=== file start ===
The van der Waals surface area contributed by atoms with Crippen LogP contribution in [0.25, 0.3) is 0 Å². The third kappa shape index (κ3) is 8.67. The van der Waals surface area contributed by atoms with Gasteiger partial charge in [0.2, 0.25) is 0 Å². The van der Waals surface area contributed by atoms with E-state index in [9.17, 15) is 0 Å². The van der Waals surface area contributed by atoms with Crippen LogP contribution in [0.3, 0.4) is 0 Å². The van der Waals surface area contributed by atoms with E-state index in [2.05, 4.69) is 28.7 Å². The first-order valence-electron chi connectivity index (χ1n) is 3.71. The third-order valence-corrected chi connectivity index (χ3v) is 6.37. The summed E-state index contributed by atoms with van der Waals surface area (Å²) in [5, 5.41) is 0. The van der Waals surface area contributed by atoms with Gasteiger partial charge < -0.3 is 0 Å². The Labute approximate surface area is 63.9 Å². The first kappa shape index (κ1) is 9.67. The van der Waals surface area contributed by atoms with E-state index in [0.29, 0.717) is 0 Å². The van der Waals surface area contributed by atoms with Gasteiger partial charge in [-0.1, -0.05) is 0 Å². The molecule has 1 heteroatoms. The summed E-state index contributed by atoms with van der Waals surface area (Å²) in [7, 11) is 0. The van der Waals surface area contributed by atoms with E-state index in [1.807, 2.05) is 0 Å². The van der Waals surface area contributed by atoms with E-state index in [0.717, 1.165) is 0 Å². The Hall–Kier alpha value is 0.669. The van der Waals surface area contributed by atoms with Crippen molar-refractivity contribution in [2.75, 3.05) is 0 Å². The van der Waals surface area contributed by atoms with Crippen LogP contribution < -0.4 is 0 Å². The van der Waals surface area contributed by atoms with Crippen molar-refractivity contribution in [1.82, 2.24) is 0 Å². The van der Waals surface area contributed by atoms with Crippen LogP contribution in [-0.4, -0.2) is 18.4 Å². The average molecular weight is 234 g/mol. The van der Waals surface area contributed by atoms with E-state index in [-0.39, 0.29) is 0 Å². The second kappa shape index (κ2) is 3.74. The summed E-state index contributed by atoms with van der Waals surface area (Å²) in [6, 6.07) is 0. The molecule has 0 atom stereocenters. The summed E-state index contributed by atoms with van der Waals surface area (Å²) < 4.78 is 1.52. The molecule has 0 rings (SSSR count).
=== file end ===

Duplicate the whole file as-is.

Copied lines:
The van der Waals surface area contributed by atoms with Crippen LogP contribution in [0.25, 0.3) is 0 Å². The third kappa shape index (κ3) is 8.67. The van der Waals surface area contributed by atoms with Gasteiger partial charge in [0.2, 0.25) is 0 Å². The van der Waals surface area contributed by atoms with E-state index in [9.17, 15) is 0 Å². The van der Waals surface area contributed by atoms with Crippen LogP contribution in [0.3, 0.4) is 0 Å². The van der Waals surface area contributed by atoms with E-state index in [2.05, 4.69) is 28.7 Å². The first-order valence-electron chi connectivity index (χ1n) is 3.71. The third-order valence-corrected chi connectivity index (χ3v) is 6.37. The summed E-state index contributed by atoms with van der Waals surface area (Å²) in [5, 5.41) is 0. The van der Waals surface area contributed by atoms with Gasteiger partial charge < -0.3 is 0 Å². The Labute approximate surface area is 63.9 Å². The first kappa shape index (κ1) is 9.67. The van der Waals surface area contributed by atoms with E-state index in [0.29, 0.717) is 0 Å². The van der Waals surface area contributed by atoms with Gasteiger partial charge in [-0.1, -0.05) is 0 Å². The molecule has 1 heteroatoms. The summed E-state index contributed by atoms with van der Waals surface area (Å²) in [7, 11) is 0. The van der Waals surface area contributed by atoms with E-state index in [1.807, 2.05) is 0 Å². The van der Waals surface area contributed by atoms with E-state index in [0.717, 1.165) is 0 Å². The Hall–Kier alpha value is 0.669. The van der Waals surface area contributed by atoms with Crippen molar-refractivity contribution in [2.75, 3.05) is 0 Å². The van der Waals surface area contributed by atoms with Crippen LogP contribution < -0.4 is 0 Å². The van der Waals surface area contributed by atoms with Crippen molar-refractivity contribution in [1.82, 2.24) is 0 Å². The van der Waals surface area contributed by atoms with Crippen LogP contribution in [-0.4, -0.2) is 18.4 Å². The average molecular weight is 234 g/mol. The van der Waals surface area contributed by atoms with E-state index in [-0.39, 0.29) is 0 Å². The second kappa shape index (κ2) is 3.74. The summed E-state index contributed by atoms with van der Waals surface area (Å²) in [6, 6.07) is 0. The molecule has 0 atom stereocenters. The summed E-state index contributed by atoms with van der Waals surface area (Å²) < 4.78 is 1.52. The molecule has 0 rings (SSSR count).